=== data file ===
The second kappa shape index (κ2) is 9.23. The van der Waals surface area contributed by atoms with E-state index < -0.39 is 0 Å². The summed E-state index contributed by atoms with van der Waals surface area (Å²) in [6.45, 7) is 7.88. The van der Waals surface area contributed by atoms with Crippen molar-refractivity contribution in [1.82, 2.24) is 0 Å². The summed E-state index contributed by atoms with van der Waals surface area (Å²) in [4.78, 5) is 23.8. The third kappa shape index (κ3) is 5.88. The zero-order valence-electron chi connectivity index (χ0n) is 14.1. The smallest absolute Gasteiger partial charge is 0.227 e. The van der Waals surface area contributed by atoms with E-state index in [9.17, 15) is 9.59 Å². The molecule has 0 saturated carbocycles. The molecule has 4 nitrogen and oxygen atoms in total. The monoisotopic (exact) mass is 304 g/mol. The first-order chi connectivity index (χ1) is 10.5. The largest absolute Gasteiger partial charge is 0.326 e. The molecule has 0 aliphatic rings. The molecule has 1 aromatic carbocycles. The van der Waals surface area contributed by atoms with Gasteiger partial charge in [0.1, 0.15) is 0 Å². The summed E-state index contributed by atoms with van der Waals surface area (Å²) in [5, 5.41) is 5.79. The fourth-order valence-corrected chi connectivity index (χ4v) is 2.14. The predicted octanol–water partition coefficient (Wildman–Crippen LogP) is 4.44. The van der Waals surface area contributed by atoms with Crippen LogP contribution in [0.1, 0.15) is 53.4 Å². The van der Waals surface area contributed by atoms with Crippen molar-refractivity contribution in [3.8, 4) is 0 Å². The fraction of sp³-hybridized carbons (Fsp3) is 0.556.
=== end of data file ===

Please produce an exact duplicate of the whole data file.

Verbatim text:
The second kappa shape index (κ2) is 9.23. The van der Waals surface area contributed by atoms with E-state index < -0.39 is 0 Å². The summed E-state index contributed by atoms with van der Waals surface area (Å²) in [6.45, 7) is 7.88. The van der Waals surface area contributed by atoms with Crippen molar-refractivity contribution in [1.82, 2.24) is 0 Å². The summed E-state index contributed by atoms with van der Waals surface area (Å²) in [4.78, 5) is 23.8. The third kappa shape index (κ3) is 5.88. The zero-order valence-electron chi connectivity index (χ0n) is 14.1. The smallest absolute Gasteiger partial charge is 0.227 e. The van der Waals surface area contributed by atoms with E-state index in [9.17, 15) is 9.59 Å². The molecule has 0 saturated carbocycles. The molecule has 4 nitrogen and oxygen atoms in total. The monoisotopic (exact) mass is 304 g/mol. The first-order chi connectivity index (χ1) is 10.5. The largest absolute Gasteiger partial charge is 0.326 e. The molecule has 0 aliphatic rings. The molecule has 1 aromatic carbocycles. The van der Waals surface area contributed by atoms with Gasteiger partial charge in [0.1, 0.15) is 0 Å². The summed E-state index contributed by atoms with van der Waals surface area (Å²) in [5, 5.41) is 5.79. The fourth-order valence-corrected chi connectivity index (χ4v) is 2.14. The predicted octanol–water partition coefficient (Wildman–Crippen LogP) is 4.44. The van der Waals surface area contributed by atoms with Crippen LogP contribution in [0.1, 0.15) is 53.4 Å². The van der Waals surface area contributed by atoms with Crippen molar-refractivity contribution in [3.8, 4) is 0 Å². The fraction of sp³-hybridized carbons (Fsp3) is 0.556.